Background Juvenile idiopathic arthritis (JIA) is a chronic disease that occurs before the age of 16 years. It was shown that anaerobic exercise capacity, which is important for most daily activities in children such as jumping, hoping and climbing was diminished in JIA. Previous studies showed that anaerobic exercise capacity was related to well-being level, functional status, and aerobic exercise capacity in JIA. However, no data is available about the relationship between lower extremity muscle power and anaerobic exercise capacity in children with JIA.
Objectives To determine the possible relationships between lower extremity muscle strength and anaerobic capacity.
Methods Forty-six children with JIA (14 F, 32 M), with a mean age of 13.74±2.29 years (min-max: 9–17 years) were included in the study. Isometric lower extremity muscle strength was assessed with a hand-held dynamometer at the end points of knee flexion, knee extension, hip flexion and hip extension movements, which are generated from gross lower extremity muscles and important for anaerobic power. All the muscle testing was performed on the right leg. Anaerobic exercise capacity was measured performing a 30-second Wingate test. Both absolute and per kilogram values for peak power and average power were noted. The relationships between the parameters were determined with Pearson's correlation coefficient. (Relationship levels were interpreted as 0.05–0.30: low correlation; 0.30–0.40: low-moderate correlation; 0.40–0.60: moderate correlation; 0.60–0.75: good correlation; 0.75–1.00: good-excellent correlation.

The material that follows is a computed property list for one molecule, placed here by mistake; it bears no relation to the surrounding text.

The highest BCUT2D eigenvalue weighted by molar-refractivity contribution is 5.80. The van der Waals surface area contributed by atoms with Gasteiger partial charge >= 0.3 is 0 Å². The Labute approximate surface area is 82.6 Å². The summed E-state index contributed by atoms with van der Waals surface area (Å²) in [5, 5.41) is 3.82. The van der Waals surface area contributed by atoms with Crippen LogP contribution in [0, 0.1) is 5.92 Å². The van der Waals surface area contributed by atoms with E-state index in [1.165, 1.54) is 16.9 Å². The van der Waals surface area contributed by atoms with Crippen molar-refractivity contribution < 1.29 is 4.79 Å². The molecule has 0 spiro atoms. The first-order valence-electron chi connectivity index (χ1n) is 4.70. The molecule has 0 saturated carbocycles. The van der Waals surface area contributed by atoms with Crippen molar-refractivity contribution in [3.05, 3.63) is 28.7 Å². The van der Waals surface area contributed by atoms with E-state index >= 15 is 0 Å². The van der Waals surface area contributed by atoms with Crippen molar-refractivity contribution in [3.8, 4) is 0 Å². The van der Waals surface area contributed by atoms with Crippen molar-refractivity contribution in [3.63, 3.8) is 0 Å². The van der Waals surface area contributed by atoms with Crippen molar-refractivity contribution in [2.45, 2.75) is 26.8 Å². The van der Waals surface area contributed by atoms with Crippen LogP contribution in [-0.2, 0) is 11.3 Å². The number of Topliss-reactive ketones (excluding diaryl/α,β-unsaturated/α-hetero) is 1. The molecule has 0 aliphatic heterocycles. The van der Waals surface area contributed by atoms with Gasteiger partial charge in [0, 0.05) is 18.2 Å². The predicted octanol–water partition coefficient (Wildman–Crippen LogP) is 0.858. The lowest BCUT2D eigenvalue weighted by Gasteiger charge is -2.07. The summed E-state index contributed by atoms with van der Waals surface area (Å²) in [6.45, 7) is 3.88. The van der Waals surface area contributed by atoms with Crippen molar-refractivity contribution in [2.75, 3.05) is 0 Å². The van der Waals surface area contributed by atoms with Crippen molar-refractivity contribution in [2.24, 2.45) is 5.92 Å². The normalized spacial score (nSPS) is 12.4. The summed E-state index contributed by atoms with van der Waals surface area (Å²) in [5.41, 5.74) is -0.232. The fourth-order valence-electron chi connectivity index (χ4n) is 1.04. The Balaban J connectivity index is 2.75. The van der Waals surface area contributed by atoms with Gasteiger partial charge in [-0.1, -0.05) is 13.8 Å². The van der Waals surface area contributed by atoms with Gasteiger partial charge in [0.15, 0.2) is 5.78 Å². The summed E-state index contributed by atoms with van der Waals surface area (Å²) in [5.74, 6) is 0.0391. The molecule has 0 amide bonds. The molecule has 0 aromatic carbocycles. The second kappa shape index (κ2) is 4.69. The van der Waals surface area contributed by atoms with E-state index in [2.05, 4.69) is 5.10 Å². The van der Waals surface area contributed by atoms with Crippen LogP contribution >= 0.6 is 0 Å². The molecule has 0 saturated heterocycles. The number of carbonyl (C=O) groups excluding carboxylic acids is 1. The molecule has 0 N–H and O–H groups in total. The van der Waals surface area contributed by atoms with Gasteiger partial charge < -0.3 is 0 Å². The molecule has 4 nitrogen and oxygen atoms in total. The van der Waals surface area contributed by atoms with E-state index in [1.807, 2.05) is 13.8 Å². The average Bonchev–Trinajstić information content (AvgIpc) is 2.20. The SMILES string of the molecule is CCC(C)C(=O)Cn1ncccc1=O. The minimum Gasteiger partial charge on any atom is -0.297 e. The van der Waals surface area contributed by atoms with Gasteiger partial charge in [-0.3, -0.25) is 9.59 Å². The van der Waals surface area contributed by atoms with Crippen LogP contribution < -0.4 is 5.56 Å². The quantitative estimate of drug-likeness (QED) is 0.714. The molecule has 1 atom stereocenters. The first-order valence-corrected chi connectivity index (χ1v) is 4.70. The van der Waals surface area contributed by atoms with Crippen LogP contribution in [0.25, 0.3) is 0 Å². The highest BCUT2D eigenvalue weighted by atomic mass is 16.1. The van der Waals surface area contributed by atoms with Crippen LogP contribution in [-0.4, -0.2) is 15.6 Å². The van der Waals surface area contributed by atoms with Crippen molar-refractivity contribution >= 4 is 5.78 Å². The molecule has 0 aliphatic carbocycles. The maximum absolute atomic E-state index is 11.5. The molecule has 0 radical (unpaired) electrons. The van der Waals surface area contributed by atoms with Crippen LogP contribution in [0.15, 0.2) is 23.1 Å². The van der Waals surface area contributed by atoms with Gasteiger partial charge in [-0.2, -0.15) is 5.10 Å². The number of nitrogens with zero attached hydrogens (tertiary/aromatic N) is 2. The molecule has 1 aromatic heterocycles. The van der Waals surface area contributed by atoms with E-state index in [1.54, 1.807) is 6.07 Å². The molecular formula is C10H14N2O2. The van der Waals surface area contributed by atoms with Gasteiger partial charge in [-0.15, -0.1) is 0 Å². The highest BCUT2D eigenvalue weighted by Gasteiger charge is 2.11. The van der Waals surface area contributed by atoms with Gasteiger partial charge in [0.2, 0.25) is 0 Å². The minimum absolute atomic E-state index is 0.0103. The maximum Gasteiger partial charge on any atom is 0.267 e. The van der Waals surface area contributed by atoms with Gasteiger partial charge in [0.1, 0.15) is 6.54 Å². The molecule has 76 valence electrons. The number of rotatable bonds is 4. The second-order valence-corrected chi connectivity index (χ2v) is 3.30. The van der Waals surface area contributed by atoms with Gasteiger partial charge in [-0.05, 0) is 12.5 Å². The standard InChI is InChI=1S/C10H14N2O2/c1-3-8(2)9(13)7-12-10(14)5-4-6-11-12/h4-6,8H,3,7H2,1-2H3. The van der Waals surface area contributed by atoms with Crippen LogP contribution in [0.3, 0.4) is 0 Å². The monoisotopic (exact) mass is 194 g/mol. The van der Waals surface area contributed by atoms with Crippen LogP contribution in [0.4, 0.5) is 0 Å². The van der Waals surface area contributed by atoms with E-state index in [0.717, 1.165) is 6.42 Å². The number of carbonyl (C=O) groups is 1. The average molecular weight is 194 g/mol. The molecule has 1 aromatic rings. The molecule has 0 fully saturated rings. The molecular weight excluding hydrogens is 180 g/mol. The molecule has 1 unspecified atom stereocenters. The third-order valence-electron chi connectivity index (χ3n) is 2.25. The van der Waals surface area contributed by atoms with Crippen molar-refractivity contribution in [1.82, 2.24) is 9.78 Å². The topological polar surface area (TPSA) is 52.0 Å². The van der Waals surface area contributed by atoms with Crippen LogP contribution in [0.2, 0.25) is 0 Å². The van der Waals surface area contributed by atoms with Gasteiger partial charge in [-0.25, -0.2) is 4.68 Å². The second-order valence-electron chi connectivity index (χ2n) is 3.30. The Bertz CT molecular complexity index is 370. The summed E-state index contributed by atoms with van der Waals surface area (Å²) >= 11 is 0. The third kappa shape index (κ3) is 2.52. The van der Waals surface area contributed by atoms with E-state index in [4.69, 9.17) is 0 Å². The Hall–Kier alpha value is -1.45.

Results All children completed the assessments without any adverse effects. Demographics, average isometric lower extremity muscle strengths and parameters related to the anaerobic exercise capacity testing were shown at Table 1. Moderate to good correlations were determined between isometric muscle strength and anaerobic exercise capacity parameters p<0.001 (Table 2).
Conclusions The results of this study suggested that lower extremity muscle strength might influence the anaerobic exercise capacity. Exercise regimes including lower extremity strengthening might help improving anaerobic exercise capacity in children with JIA.
Disclosure of Interest None declared